Latin America needs a new social contract to stimulate economic recovery, while building a strong alliance with the EU

A new social contract for Latin America is needed, ensuring political accountability, inclusion, social protection and quality employment, said the European Economic and Social Committee (EESC) in its own-initiative opinion on the socio-economic situation in Latin America, following the pandemic. Freely and democratically organised civil societies are the best starting point.

The COVID-19 pandemic not only hit Latin America extremely hard, with an above-world-average death toll, but it also unveiled the weaknesses of the policies implemented over decades, which proved ineffective in facing the challenges imposed by the pandemic. The Russian invasion of Ukraine has exacerbated the economic turbulence by upsetting global delivery chains and contributing to increasing inflation.

The opinion entitled Socio-Economic situation in Latin America following the Covid-19 crisis – the role of civil society in the recovery process, adopted at the December plenary session, considers that the region needs a new social contract. This social contract needs to be achieved through cross-cutting agreements between socio-economic groups, between regions and between generations. This new beginning should ensure the respect of rights, and decent jobs with minimum living wages and collective bargaining, while just transition measures for climate and technology should be achieved through social dialogue.

The EESC strongly believes that citizens must play a key role in the transitions, by strengthening mechanisms for deliberation and participation, ensuring their accessibility and protection. The opinion underlines the need to restore trust through open and inclusive policy-making, creating clear communication strategies and social compensation systems.

Commenting on the role of civil society, EESC member and rapporteur for the opinion Josep Puxeu Rocamora stressed: Europe and Latin America are committed to democracy and the rule of law, which means that civil society will be actively involved, playing a leading role in development and in overcoming crises, promoting the necessary dialogue for a new social contract.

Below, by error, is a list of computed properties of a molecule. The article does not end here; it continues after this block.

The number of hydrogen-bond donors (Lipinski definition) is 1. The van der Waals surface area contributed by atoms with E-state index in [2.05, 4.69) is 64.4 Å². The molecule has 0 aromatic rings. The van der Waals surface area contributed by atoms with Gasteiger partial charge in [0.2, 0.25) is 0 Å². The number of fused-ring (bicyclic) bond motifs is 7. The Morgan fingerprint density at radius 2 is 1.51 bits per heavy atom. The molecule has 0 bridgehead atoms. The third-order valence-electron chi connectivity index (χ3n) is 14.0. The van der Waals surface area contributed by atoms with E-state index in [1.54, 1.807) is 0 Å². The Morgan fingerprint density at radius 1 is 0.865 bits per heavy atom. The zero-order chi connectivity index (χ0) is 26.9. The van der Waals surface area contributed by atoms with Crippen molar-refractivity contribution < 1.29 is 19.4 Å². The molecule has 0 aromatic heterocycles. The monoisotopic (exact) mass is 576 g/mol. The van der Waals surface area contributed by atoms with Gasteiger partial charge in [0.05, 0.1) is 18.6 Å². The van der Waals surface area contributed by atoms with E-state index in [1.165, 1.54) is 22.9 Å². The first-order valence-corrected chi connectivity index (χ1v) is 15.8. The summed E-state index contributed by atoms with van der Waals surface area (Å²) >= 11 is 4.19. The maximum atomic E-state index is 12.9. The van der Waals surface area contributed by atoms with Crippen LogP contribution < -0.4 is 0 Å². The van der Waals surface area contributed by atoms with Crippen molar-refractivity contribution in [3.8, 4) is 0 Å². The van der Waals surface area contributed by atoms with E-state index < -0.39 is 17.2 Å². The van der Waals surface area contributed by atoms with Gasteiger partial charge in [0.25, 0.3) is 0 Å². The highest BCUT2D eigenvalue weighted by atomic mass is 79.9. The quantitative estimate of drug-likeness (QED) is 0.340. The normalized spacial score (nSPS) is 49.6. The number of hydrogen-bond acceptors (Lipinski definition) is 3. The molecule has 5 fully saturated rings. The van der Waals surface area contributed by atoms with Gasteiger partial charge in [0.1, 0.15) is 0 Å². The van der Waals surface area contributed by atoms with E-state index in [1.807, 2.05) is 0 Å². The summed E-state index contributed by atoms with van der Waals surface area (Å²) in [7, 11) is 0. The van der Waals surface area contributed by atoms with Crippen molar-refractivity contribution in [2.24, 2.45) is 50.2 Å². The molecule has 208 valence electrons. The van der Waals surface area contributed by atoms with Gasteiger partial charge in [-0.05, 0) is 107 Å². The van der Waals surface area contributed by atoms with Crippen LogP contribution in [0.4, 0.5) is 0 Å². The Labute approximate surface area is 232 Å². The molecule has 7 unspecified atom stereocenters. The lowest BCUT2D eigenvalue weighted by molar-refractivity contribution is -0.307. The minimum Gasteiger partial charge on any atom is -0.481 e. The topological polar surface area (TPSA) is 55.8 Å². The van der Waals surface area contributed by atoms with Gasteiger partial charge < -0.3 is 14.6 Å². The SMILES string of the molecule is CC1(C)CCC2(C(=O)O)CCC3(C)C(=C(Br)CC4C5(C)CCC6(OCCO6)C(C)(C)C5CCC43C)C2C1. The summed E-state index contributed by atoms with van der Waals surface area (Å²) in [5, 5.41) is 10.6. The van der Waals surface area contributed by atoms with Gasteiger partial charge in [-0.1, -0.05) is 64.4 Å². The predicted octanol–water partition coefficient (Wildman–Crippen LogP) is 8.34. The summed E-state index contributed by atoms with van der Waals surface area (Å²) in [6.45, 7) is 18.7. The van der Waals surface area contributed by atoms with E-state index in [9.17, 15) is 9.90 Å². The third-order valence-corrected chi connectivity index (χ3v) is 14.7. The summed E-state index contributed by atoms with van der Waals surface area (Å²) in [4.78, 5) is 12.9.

In order for Latin America to deliver this new social deal, a stable and fiscally sustainable public expenditure policy is required. In a short-term framework, international cooperation initiatives, debt relief for low- and middle-income countries, restructuring, investments compatible with the Sustainable Development Goals (SDGs) and more efficient tax collection could help the region in the recovery process.

Alliance with the European Union

At the current juncture featuring many extremely serious challenges at the global, regional and national levels, Europe and Latin America could be ideal partners in an alliance for the defence of democracy, sustainability, social justice and multilateralism.

As such, Europe needs to strengthen its bonds with Latin America, especially focusing on the social, green and digital transitions. We urgently need to invest in more efforts to build alliances with like-minded partners in Latin America, said Mr Puxeu Rocamora during the plenary debate, welcoming the signature of the pioneering EU-Chile Advanced Framework Agreement (AFA).

At the same time, he flagged up the need for the pending deals with Mexico and Mercosur to follow soon, while the window of opportunity is still open. We need reliable allies, and we have taken this relationship for granted for too long. We have to make an effort to catch up and we are facing strong competition from other actors right now, added Mr Puxeu Rocamora.

The implementation of new approaches, which go beyond the old north-south paradigm and those relating to official development assistance (ODA), can be achievable by adopting new forms of multi-actor and multilevel partnership.

For example, the Global Gateway strategy aims to connect the world in a smart, clean and secure way in the digital, energy and transport sectors, and to strengthen health, education and research systems.

Europe and Latin America should be partners should be partners in an alliance for the defence of democracy, for fairer and more egalitarian economies and societies.This alliance requires the full recognition and participation of its organised civil societies, human rights organisations, trade union and business organisations, and environmental associations, among others.

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Latin America needs a new social contract to stimulate economic recovery, while building a strong alliance with the EU